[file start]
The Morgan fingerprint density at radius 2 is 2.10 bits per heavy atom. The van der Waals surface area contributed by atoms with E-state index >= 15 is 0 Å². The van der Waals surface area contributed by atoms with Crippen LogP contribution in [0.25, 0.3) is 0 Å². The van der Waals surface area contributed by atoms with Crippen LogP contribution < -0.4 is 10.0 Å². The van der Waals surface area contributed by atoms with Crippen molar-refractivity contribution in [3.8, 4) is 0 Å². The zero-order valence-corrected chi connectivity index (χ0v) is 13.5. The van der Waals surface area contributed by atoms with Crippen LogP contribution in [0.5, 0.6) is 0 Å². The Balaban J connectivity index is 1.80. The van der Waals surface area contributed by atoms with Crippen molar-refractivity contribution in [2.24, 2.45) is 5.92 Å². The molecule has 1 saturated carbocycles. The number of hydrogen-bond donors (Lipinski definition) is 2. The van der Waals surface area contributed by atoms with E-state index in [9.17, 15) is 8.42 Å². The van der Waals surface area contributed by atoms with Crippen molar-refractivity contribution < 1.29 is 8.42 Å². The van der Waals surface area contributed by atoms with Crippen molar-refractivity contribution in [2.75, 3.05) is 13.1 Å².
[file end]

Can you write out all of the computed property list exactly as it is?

The Morgan fingerprint density at radius 2 is 2.10 bits per heavy atom. The van der Waals surface area contributed by atoms with E-state index >= 15 is 0 Å². The van der Waals surface area contributed by atoms with Crippen LogP contribution in [0.25, 0.3) is 0 Å². The van der Waals surface area contributed by atoms with Crippen LogP contribution < -0.4 is 10.0 Å². The van der Waals surface area contributed by atoms with Crippen molar-refractivity contribution in [3.8, 4) is 0 Å². The zero-order valence-corrected chi connectivity index (χ0v) is 13.5. The van der Waals surface area contributed by atoms with Crippen LogP contribution in [0.5, 0.6) is 0 Å². The Balaban J connectivity index is 1.80. The van der Waals surface area contributed by atoms with Crippen molar-refractivity contribution in [2.24, 2.45) is 5.92 Å². The molecule has 1 saturated carbocycles. The number of hydrogen-bond donors (Lipinski definition) is 2. The van der Waals surface area contributed by atoms with E-state index in [9.17, 15) is 8.42 Å². The van der Waals surface area contributed by atoms with Crippen molar-refractivity contribution < 1.29 is 8.42 Å². The van der Waals surface area contributed by atoms with Crippen molar-refractivity contribution in [2.75, 3.05) is 13.1 Å².